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There are a multitude of options to choose from when looking for new ERP systems.  SaaS, cloud, on premise, best of breed, single ERP and a host of other options can make the ERP selection and implementation process overwhelming.

The bad news? There is no one size fits all answer to determining the right type of system for you. The good news? An objective evaluation framework can make navigating these challenges more clearly.

portfolio of options

There are five key variables to consider when evaluating the proliferation of options at your disposal:

On-premise vs. cloud ERP systems. One of the first decisions is to determine if you want to own the software within the four walls of your IT department, or if a hosted cloud or SaaS solution may be a better option. In general, and as visualized in the above graphic, if your organization is very complex and has a heavy need for IT control, then it is much more likely you should gravitate to on premise ERP systems (the opposite is true for simple organizations that want to outsource their IT functions). It’s also important to remember that hybrid options can provide the best of both worlds: the flexibility of on premise without the need to build an expensive internal IT infrastructure.

Listen to our new podcast, Findings from Panorama’s 2016 ERP Report.

Single ERP system vs. best of breed. Salesforce, Workday and other best-of-breed solutions have threatened the appeal of single ERP systems. However, best-of-breed solutions also create technical complexities that can be hard to manage. This includes integration, architecture and data issues that are less difficult in single ERP environments. When determining the right path for your organization, you must weigh the pros and cons of standardizing and consolidating your systems versus the flexibility and “better fit” that you may likely experience with a best-of-breed approach.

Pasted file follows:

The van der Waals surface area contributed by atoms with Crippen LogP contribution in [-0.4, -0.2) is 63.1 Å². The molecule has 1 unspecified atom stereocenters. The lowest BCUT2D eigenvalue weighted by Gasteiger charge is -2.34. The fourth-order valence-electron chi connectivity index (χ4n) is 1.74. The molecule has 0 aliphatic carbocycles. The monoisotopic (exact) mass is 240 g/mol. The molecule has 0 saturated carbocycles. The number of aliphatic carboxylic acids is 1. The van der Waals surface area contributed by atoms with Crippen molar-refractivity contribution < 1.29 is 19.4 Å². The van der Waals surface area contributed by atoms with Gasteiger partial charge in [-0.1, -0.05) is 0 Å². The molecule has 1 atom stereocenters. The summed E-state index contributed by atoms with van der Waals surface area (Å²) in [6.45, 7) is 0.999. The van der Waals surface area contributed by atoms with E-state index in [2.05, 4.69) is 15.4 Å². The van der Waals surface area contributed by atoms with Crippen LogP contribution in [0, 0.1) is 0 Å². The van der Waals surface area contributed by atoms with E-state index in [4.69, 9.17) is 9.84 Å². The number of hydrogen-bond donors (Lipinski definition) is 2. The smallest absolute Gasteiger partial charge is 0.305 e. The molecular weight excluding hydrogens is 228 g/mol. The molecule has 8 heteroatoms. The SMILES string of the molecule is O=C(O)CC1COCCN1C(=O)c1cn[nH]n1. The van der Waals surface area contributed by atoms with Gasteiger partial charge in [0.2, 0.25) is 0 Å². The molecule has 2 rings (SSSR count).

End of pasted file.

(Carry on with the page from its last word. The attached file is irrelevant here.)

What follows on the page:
Standardized vs. flexible enterprise software. With over 200 ERP systems (and counting) in the market, not all are created equally in terms of flexibility. For example, SAP software is more rigid and standardized than Microsoft Dynamics, which may be a good thing if you are a globally siloed organization looking to consolidate and standardize your business processes. On the other hand, JD Edwards and Infor are commonly seen as more flexible options, which can be good if you are a rapidly changing organization. An objective assessment from independent ERP experts can help ensure that you find the right options that meet your needs.

Tier I vs. Tier II or III ERP systems. The scalability of your chosen ERP solution is another deciding factor. Tier II and Tier III systems may provide more unique, industry-specific functionality that is a better fit for your organization, but they may also not be as scalable as your organization grows and diversifies into new products, markets and customer bases. Choosing the right path will help you narrow down the field of options so you can focus on those that are the best fit for your organization.

To ERP or not to ERP. At the end of the day, you may find that a new ERP system is not what you need. It may be that process improvements, spot enterprise solutions or other more low-hanging fruit will deliver better improvements to your company. ERP vendors may insist that you need their software, but other non-ERP options should be considered just as carefully. These other options can often deliver close to the same benefits – but without the same cost or risk.
Whatever options you choose in each of the above instances, it is important to recognize that there is no perfect answer. Each will have tradeoffs, risks, pros and cons. It’s a matter of finding which is the right fit for you.

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